Walking through a shopping centre in 2015, Kaisser Khater, now 30, noticed a trend. “Everywhere I turned, I saw coconuts – I had a gut feeling this trend might have longevity.” Seizing on the trend, Kaisser and his sisters, Rose, 32 and Samantha, 28 - all three Western Sydney University Business and Commerce graduates - promptly set up a coconut water stall at a market in Parramatta.
On a whim, the trio tried decorating their coconuts with fruit and dessert toppings.
“It blew up,” Kaisser says. “We went from selling 13 coconuts the first week to selling 300.” Kayter Co now sells more than 3,000 lavishly adorned coconuts weekly at various events, and have provided custom branded coconuts and dessert bars for high profile clients including the Kardashians, Disney, Seafolly, Topshop and Sephora.
A spin-off venture – Dessert Boxes – offers Nutella, cronut and macaron-laden gift boxes to rival traditional gift deliveries. Hundreds of orders are received each week and in 2017 the trio launched venture Sweet Fry, selling fried chocolate bars at markets and festivals.
Kaisser says the aim is to create something unique and shareable.
Without spending a cent on marketing, the trio’s drool worthy works of art consistently spark social media frenzies. “We post pictures of our desserts on Instagram and they’re regrammed by almost every food blogger in the country,” Kaisser says. “We have more than 80,000 followers and have been picked up by over 50 media outlets globally.”
Kaisser credits their Business and Commerce degrees for much of their success. “Western opened our minds and helped us secure our first jobs, which gave us the confidence to try something on our own,” he says. Usefully, each sibling studied a different major: “Sam’s focus is marketing and she’s a born creative,” Kaisser says. “Rose is very black-and-white and controls the finances. I piece together new ideas and operations. We know each other’s strengths and weaknesses.”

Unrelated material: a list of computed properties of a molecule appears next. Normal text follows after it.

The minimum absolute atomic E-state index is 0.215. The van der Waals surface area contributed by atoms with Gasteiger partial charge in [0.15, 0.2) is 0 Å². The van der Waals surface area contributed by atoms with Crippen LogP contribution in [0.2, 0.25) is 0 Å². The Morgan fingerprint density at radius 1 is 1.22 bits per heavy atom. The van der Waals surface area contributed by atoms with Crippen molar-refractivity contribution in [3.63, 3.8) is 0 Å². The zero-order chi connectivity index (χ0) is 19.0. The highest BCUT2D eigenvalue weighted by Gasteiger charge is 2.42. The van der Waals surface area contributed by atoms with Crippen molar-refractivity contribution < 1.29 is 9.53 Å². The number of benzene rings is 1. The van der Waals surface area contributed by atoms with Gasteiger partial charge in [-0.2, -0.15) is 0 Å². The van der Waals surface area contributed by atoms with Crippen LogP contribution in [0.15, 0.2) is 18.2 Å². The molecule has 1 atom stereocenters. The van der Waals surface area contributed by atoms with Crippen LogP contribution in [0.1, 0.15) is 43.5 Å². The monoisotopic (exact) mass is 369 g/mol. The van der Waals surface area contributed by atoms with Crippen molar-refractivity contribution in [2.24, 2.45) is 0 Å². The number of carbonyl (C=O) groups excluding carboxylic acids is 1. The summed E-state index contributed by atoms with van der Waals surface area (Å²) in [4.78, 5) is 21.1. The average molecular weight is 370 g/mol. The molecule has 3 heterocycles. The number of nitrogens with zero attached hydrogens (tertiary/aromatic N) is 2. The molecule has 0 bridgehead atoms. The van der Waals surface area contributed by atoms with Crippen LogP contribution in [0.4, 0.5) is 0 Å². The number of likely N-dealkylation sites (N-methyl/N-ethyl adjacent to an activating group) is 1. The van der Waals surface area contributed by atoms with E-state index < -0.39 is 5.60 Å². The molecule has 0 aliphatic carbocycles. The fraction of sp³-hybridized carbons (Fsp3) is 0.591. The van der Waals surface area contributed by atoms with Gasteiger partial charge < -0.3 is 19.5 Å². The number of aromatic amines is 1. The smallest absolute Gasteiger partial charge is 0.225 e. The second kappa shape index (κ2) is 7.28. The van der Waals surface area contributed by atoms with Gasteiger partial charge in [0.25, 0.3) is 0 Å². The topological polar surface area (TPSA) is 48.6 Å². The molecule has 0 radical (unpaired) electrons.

Their success prompted Rose, Kaisser and Samantha to establish a team of employees and drivers, a commercial kitchen and office just a few months after beginning in their family kitchen.
“It was crazy,” Kaisser says of their early days in business. “We were waking up at 4am, arranging the coconuts, cronuts and donuts and doing deliveries. We learnt quickly that we needed to step back and employ people to work in the business, so that we could work on it.”
Growing the business also meant quitting their successful corporate jobs – something their parents, both Lebanese migrants, struggled to accept. “Initially they couldn’t grasp why we’d leave our jobs to sell coconuts and sit at home doing things on the computer.” Any doubts dissipated quickly as plans to expand Kayter Co to nationally materialised. Ticking away in the background is the trio’s first business – Ougies – an online shop for gratitude journals which has been an international hit, with close to 100 sold every week to mostly international buyers.
“It’s a 24/7 job,” Kaisser says. “We’re always playing with new ideas.”